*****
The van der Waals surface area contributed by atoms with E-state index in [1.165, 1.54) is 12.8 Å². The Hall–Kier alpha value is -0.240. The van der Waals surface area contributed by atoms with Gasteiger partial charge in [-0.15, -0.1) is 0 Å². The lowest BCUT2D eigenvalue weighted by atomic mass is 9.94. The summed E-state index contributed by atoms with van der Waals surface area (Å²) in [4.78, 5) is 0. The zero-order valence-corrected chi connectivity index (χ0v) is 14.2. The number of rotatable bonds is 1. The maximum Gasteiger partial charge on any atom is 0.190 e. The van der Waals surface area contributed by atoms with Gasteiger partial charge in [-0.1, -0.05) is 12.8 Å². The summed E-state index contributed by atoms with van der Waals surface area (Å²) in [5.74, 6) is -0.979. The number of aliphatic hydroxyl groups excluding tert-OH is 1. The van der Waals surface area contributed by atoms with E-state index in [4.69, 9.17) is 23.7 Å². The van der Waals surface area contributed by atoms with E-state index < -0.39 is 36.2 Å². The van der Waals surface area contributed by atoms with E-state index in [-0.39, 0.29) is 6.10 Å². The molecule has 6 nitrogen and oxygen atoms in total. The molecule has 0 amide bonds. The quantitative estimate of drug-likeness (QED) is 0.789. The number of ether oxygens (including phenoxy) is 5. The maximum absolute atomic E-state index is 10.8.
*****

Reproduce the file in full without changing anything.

The van der Waals surface area contributed by atoms with E-state index in [1.165, 1.54) is 12.8 Å². The Hall–Kier alpha value is -0.240. The van der Waals surface area contributed by atoms with Gasteiger partial charge in [-0.15, -0.1) is 0 Å². The lowest BCUT2D eigenvalue weighted by atomic mass is 9.94. The summed E-state index contributed by atoms with van der Waals surface area (Å²) in [4.78, 5) is 0. The zero-order valence-corrected chi connectivity index (χ0v) is 14.2. The number of rotatable bonds is 1. The maximum Gasteiger partial charge on any atom is 0.190 e. The van der Waals surface area contributed by atoms with Gasteiger partial charge in [-0.1, -0.05) is 12.8 Å². The summed E-state index contributed by atoms with van der Waals surface area (Å²) in [5.74, 6) is -0.979. The number of aliphatic hydroxyl groups excluding tert-OH is 1. The van der Waals surface area contributed by atoms with E-state index in [4.69, 9.17) is 23.7 Å². The van der Waals surface area contributed by atoms with E-state index < -0.39 is 36.2 Å². The van der Waals surface area contributed by atoms with E-state index in [-0.39, 0.29) is 6.10 Å². The molecule has 6 nitrogen and oxygen atoms in total. The molecule has 0 amide bonds. The quantitative estimate of drug-likeness (QED) is 0.789. The number of ether oxygens (including phenoxy) is 5. The maximum absolute atomic E-state index is 10.8.